Invasive Jumping Worm
Farmers and gardeners can testify to how the Asian jumping worm, also known as the crazy worm or Alabama jumper, has the ability to change soil properties, and it is not only invasive but also poses a significant threat to the ecosystem. Their recent spread through New England was first thought impossible but is now a real concern for the native forests.
They modify the soil structure by consuming organic matter, resulting in the loss of soil nutrients, which negatively affects the growth of native plants. Furthermore, the worm can survive harsh environmental conditions and easily spread to new areas through human activities such as soil or plant transportation.
These factors make the Asian jumping worm a severe threat to the biodiversity of the regions they invade. It is essential to monitor and control the spread of the Asian jumping worm to prevent further damage to the environment.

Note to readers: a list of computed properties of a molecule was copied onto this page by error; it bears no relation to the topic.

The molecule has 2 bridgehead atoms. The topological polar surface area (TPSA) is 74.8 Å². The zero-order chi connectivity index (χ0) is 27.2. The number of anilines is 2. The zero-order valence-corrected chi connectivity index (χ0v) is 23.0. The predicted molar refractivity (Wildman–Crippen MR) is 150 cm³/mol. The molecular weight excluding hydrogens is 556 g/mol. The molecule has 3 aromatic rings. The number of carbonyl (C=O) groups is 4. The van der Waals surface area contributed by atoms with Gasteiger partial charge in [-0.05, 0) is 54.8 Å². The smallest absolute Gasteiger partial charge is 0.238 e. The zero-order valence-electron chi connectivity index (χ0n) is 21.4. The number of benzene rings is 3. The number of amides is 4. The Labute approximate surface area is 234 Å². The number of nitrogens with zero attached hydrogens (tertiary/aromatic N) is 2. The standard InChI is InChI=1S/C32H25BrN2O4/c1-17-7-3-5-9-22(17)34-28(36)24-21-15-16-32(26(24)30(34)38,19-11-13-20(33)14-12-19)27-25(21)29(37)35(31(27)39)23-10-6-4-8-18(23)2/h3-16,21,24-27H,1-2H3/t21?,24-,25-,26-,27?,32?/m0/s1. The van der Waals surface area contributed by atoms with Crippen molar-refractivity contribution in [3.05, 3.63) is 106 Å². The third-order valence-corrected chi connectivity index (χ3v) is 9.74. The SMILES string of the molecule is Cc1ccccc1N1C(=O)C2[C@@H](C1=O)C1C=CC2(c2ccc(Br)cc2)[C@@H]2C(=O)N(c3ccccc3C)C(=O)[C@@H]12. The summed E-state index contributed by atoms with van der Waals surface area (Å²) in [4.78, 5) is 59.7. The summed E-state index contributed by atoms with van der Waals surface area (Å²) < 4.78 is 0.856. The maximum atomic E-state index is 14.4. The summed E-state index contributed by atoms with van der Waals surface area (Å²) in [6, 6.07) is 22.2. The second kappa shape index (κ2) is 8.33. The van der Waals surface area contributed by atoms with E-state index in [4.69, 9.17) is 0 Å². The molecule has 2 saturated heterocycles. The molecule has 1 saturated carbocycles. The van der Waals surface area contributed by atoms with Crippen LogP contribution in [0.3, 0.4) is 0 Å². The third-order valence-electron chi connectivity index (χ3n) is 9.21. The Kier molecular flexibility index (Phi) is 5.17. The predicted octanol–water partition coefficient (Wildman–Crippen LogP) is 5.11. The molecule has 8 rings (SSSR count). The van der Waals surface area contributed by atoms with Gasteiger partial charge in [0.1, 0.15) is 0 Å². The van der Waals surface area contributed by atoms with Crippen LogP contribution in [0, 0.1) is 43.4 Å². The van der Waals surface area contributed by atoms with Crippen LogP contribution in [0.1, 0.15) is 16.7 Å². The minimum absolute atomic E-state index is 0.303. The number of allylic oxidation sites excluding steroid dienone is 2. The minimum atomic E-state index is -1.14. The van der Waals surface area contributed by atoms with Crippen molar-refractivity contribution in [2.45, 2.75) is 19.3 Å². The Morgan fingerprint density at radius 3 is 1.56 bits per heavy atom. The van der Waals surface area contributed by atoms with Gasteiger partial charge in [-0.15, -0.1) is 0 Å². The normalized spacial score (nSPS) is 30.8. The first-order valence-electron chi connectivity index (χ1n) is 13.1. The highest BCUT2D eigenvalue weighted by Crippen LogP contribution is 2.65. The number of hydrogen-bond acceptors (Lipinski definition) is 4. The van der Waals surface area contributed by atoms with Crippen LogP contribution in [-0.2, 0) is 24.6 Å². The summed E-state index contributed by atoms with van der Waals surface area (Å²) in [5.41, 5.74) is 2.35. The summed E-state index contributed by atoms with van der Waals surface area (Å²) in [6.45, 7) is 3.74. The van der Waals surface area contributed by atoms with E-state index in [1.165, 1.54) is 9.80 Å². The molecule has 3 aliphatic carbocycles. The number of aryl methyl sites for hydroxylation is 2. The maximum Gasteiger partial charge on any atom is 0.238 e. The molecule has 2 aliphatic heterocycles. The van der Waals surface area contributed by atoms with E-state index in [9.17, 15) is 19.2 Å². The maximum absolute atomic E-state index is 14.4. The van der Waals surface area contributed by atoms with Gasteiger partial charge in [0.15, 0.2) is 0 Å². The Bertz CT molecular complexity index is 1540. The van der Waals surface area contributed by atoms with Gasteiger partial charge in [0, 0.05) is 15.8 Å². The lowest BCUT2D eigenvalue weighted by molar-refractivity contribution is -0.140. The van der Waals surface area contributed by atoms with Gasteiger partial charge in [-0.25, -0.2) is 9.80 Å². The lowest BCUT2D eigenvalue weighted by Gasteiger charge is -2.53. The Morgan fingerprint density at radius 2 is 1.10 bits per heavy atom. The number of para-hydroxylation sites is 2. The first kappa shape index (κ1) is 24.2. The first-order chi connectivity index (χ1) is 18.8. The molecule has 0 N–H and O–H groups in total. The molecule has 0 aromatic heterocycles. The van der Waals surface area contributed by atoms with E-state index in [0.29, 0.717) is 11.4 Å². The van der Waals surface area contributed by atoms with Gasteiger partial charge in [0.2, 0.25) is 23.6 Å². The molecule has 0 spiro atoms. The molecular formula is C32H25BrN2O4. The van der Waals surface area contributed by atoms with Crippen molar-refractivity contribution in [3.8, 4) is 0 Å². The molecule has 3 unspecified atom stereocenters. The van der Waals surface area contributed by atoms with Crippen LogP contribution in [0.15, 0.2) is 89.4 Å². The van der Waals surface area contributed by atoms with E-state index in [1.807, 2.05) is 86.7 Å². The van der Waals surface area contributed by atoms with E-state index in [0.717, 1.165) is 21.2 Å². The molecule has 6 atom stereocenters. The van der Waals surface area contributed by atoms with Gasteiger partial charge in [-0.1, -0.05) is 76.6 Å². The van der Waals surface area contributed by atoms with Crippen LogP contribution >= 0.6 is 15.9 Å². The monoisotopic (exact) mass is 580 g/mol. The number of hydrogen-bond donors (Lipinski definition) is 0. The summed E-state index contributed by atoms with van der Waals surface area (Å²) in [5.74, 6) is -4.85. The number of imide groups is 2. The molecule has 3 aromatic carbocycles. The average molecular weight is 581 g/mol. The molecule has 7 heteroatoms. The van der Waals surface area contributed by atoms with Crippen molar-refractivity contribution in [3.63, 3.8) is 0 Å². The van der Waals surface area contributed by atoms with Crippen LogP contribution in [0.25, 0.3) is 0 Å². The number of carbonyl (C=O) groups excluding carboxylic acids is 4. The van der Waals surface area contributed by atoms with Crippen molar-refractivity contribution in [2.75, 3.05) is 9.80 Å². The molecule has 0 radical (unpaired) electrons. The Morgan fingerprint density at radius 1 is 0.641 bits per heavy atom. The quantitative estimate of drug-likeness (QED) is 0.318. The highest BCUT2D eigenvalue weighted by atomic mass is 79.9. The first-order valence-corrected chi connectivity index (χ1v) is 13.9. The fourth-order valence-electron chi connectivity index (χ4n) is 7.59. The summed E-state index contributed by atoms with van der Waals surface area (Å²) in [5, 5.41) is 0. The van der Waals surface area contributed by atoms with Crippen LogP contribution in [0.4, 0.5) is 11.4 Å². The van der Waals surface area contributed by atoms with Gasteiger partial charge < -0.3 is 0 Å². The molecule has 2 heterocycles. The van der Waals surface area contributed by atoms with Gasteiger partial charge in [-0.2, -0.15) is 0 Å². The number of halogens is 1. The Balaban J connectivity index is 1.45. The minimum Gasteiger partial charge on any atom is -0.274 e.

It is also important to raise awareness among the public about the harmful effects of the worm and encourage them to report sightings to local authorities. Using the Asian jumping worm as fishing bait or compost should be avoided as it can spread easily and quickly.
By taking these steps, we can mitigate the impact of the Asian jumping worm and protect our natural resources.
But who could have guessed that they make for some creepy, great macro photography? Photographing jumping worms can be quite a challenge. These worms are incredibly active and need to be washed clean before being photographed. Additionally, they need to be kept moist in order to stay healthy. Thankfully, I had a helper to assist me in preparing the worms for their photoshoot. However, the worms would often leave a trail on the paper, meaning that I had to constantly change it. Despite these challenges, I was able to capture some great shots of these invasive creatures.